Income withdrawals are one way to take a flexible income from your pension. But how can you help ensure that your money lasts a lifetime?
Unlike using your pension fund to buy an annuity, which provides a guaranteed income for life, taking income directly from your pension fund brings the risk your income will run out before you do.
By choosing to keep your savings invested during retirement, you can potentially make your money work harder, but this also requires ongoing management of your investments.
There is a risk of running out of money early, so you need to stay on top of your investments and the withdrawals you’re making. Especially as the value of your investments can go down as well as up, so you could get back less than you invested.
How long is a lifetime?
For income withdrawals to last a lifetime, it’d be ideal to know how long that would be. While no one can exactly predict their lifespan, thinking about whether you’re likely to live into your 90s helps plan the amount of income you can afford to withdraw each year.
UK average figures 1 suggests that 65-year-old men can expect to live another 19 years (to age 84) and 65-year-old women another 21 years (to age 86). These numbers are based on projected UK population averages, and an individual’s lifespan might be significantly more or less than these estimates. Overall, from birth 1 in 5 men and 1 in 3 women reach at least age 90.
Different factors affect how long each of us lives. Nothing’s for definite, but you’d expect certain things to have an impact on your lifespan. Like your genes (did your parents live into their late 80s or 90s?), your wealth, your health and lifestyle and where you live.
Moving to an annuity – an option later on
While leaving your pension invested and taking an income directly from it can potentially deliver a higher retirement income than an annuity, this potential reduces with age.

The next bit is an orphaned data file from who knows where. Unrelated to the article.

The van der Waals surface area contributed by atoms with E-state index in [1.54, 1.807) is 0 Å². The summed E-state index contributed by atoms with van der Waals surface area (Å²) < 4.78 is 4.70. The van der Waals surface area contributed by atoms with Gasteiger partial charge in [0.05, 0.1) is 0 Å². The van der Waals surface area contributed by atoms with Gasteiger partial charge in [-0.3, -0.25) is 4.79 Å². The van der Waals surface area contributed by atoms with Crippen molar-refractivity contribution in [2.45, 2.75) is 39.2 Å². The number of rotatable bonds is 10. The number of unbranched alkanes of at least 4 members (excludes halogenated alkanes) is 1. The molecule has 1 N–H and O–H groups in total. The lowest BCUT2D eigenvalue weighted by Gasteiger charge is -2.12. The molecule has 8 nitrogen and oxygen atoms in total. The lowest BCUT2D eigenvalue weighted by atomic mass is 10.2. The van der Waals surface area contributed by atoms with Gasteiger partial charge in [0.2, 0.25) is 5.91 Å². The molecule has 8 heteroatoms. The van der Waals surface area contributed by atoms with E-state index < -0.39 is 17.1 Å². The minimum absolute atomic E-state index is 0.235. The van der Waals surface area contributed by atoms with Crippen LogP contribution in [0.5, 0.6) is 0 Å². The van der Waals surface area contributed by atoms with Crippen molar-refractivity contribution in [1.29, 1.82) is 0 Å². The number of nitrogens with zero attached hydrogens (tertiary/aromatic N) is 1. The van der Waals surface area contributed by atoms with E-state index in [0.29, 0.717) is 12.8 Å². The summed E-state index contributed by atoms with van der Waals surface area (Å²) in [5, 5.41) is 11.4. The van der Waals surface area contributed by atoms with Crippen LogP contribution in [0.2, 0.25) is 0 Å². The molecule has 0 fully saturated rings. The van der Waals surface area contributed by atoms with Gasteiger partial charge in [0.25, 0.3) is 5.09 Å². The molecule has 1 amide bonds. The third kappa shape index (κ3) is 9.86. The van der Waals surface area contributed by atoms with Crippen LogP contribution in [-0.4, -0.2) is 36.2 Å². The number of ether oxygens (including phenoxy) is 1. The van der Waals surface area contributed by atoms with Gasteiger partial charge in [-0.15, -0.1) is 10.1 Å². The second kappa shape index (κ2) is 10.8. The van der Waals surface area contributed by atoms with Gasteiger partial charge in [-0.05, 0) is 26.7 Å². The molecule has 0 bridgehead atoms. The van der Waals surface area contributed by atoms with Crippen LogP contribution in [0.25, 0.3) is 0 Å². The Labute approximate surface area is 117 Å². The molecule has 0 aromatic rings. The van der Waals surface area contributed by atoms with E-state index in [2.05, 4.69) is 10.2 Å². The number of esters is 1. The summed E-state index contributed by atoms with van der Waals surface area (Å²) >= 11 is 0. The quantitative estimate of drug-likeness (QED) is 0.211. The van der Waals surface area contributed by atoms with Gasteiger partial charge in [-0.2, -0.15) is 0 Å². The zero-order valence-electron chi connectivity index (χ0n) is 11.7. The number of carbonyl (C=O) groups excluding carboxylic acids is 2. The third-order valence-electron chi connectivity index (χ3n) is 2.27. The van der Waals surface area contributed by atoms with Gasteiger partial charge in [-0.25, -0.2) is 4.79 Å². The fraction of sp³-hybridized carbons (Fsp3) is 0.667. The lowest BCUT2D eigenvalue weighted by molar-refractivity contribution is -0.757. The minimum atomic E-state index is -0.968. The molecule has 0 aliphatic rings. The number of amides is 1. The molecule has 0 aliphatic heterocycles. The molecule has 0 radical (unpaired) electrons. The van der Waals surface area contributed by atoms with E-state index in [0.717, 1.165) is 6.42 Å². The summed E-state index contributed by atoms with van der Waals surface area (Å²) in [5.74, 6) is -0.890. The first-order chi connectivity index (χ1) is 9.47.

Generally speaking, the older you are when you purchase an annuity, the more likely you are to get better rates. So, if you’re initially taking an income directly from your pension, at some point it could be worth comparing it with what you might get from an annuity. Using all or some of your remaining fund to purchase an annuity will provide a guaranteed income for the rest of your life.
Remember though, the overall 'return' an annuity offers will depend on how long you live. Whatever age you buy an annuity, there's the risk that you could die before getting your ‘money's worth'.
And as well the potentially higher income, there are other reasons you might want to keep all or some of your pension fund invested. For example, you may want to have your fund available to help cover unexpected large bills such as building work or care costs, or as a way to pass an inheritance to loved ones. Just remember that while invested, your pension can can still go down as well as up, so you could end up getting back less than you expected. These considerations need to be balanced against the certainty and security of an annuity.
Get expert advice
It’s important to get financial advice when making a decision about your pension, so please speak to your financial adviser. If you don’t have an adviser, we offer free pension support as well as tailored financial advice. Find out more about which is the right option for you.
Alternatively, your employer may have a financial adviser you can speak to.